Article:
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Natwar M. Gandhi, Chief Financial Officer
Testimony at Committee on Finance and Revenue public hearing on “Ballpark Revenue Amendment Act of 2003,” Bill 15-270
June 12, 2003




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(BILL 15-282)

Before the
Committee on Finance and Revenue
Council of the District of Columbia

The Honorable Jack Evans, Chairman

June 12, 2003,10:00 a.m.
Council Chamber

Testimony of
Natwar M. Gandhi
Chief Financial Officer
Government of the District of Columbia

Good morning, Chairman Evans and members of the committee. I am Natwar M. Gandhi, Chief Financial Officer of the District of Columbia. I am pleased to be here today to testify on the Ballpark Revenue Amendment Act of 2003, Bill 15-282.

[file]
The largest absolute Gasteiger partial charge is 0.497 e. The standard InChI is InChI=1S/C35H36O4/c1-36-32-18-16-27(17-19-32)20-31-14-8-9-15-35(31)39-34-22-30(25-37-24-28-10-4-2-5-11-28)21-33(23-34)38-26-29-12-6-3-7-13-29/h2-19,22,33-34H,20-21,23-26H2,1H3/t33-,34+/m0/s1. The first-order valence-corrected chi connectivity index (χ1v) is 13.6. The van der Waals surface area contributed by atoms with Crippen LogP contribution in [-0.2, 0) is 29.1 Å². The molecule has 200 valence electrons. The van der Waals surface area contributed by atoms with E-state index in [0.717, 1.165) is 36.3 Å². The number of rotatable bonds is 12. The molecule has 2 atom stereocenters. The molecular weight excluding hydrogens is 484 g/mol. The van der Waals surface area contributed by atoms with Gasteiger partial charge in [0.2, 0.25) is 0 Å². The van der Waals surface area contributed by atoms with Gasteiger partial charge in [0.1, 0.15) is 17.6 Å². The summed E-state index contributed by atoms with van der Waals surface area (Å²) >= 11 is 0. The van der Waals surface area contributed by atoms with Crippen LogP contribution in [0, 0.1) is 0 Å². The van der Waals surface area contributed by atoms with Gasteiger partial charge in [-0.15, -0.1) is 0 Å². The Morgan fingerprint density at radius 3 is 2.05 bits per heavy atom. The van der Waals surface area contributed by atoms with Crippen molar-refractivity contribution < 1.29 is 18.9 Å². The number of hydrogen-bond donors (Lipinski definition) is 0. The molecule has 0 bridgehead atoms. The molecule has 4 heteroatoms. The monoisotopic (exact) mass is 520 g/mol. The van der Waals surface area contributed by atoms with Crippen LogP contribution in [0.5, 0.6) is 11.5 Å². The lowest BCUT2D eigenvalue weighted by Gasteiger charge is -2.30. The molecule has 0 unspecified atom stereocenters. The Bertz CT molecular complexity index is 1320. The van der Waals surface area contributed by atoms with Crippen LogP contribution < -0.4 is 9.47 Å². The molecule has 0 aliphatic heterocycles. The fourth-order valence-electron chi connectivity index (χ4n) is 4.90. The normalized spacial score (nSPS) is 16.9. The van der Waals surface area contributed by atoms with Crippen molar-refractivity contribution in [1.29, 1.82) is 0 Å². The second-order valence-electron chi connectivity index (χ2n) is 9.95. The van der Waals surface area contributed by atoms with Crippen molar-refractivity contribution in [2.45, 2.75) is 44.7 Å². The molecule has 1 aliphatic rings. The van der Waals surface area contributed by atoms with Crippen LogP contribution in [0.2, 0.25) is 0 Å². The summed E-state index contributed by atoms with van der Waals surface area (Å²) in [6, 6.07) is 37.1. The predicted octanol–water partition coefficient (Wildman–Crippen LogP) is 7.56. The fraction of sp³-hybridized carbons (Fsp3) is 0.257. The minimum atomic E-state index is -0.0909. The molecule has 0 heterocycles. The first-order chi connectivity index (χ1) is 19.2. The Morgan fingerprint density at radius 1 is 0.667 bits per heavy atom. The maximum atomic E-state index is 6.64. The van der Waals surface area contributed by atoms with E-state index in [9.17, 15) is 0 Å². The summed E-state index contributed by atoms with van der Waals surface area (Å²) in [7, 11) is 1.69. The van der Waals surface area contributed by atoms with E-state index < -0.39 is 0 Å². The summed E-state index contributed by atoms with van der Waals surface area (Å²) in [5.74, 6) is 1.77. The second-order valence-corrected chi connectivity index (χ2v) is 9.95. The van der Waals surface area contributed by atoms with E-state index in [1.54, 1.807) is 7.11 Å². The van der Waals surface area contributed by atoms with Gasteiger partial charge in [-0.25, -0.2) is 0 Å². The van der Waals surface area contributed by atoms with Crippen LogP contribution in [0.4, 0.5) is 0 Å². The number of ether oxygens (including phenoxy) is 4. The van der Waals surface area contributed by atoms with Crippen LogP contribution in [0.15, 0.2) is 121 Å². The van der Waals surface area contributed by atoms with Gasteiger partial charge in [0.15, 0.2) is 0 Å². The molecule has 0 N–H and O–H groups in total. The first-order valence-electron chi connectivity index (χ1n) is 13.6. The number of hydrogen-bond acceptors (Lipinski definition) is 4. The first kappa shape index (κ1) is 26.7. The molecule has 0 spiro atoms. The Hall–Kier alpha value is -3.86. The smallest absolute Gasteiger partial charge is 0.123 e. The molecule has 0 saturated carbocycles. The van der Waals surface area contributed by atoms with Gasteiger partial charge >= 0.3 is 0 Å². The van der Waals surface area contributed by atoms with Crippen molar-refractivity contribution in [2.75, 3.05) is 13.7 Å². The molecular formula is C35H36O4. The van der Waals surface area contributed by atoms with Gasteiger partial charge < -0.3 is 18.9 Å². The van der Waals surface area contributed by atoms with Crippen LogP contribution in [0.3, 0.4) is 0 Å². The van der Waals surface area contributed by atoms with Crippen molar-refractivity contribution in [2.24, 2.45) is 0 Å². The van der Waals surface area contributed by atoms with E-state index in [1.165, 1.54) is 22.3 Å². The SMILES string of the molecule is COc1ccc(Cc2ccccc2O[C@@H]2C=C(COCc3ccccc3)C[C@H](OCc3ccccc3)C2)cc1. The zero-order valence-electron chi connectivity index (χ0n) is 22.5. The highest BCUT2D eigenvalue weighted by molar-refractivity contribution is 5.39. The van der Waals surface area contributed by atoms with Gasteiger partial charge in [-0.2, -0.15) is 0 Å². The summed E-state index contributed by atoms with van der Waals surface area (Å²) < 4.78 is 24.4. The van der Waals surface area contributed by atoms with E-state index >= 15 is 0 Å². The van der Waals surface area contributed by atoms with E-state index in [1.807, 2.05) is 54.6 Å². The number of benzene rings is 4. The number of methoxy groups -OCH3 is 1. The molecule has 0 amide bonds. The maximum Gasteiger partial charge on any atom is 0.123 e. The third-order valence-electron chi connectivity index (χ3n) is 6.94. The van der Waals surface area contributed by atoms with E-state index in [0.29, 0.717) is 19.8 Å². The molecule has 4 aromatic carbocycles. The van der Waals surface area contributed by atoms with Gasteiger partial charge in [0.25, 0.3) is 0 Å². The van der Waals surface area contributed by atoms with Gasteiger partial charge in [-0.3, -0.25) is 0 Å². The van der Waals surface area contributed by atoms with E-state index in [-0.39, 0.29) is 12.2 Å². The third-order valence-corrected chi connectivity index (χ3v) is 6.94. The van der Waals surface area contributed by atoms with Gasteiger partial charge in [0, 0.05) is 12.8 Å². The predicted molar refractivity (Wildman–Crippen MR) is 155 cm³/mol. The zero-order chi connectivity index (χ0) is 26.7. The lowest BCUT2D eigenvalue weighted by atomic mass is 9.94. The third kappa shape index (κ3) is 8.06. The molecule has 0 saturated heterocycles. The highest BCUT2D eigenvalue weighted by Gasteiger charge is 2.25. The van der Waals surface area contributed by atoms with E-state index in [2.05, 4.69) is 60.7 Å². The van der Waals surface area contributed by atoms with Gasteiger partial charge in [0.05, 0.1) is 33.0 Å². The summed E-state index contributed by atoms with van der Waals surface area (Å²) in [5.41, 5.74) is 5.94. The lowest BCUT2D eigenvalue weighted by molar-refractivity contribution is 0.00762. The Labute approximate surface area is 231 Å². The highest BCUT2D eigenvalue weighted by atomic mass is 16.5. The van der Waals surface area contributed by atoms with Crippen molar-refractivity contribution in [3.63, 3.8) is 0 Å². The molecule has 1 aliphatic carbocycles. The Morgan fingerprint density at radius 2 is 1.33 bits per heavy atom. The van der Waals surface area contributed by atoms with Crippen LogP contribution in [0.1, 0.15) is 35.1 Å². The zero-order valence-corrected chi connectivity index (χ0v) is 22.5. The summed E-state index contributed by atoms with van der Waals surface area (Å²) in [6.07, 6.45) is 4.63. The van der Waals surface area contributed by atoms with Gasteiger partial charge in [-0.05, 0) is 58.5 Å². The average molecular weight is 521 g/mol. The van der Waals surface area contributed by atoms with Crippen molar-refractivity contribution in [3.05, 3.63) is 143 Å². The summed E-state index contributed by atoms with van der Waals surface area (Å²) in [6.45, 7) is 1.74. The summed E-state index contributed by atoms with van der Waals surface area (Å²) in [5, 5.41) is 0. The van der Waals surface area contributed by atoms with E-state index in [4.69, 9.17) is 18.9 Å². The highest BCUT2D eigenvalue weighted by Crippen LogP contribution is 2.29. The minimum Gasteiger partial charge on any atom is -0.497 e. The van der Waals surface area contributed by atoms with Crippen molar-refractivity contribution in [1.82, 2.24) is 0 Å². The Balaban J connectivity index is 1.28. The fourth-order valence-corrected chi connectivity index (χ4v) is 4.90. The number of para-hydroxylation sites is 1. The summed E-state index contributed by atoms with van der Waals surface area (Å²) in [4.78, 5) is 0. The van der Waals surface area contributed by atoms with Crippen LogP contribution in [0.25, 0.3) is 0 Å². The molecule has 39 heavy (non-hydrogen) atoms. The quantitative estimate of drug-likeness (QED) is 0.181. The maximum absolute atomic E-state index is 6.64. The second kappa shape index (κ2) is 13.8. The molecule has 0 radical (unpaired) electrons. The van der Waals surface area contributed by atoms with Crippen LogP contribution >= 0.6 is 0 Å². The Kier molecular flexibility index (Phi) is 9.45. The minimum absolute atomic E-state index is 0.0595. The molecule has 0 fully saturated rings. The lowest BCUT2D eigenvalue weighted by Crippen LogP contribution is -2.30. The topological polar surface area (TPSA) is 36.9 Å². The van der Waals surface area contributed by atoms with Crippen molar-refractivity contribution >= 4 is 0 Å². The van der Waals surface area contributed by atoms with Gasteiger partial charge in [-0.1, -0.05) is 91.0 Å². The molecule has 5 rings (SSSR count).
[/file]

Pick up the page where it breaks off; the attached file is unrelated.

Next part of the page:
The purpose of the proposed Act is to create a new "Baseball Revenue Fund" and provide revenue to finance the construction, development, or renovation of a publicly owned baseball stadium in the District of Columbia. To finance the new ballpark and renovate RFK Stadium, the Act would 1) establish new fees on the D.C. gross receipts of businesses, 2) increase sales taxes on ballpark tickets and merchandise sold at games in the ballpark, and 3) dedicate taxes on food, beverages and parking at baseball games to the ballpark stadium. The proposed Act does not identify potential construction or land costs of the new ballpark, nor costs of renovating RFK, public infrastructure requirements, and maintenance of the new facility. Funds paid in to the Baseball Revenue Fund would help pay the above costs, but we do not know if the funds would cover all the as yet uncalculated costs. The bill specifies how much the District will raise tax rates, not how much it will fund.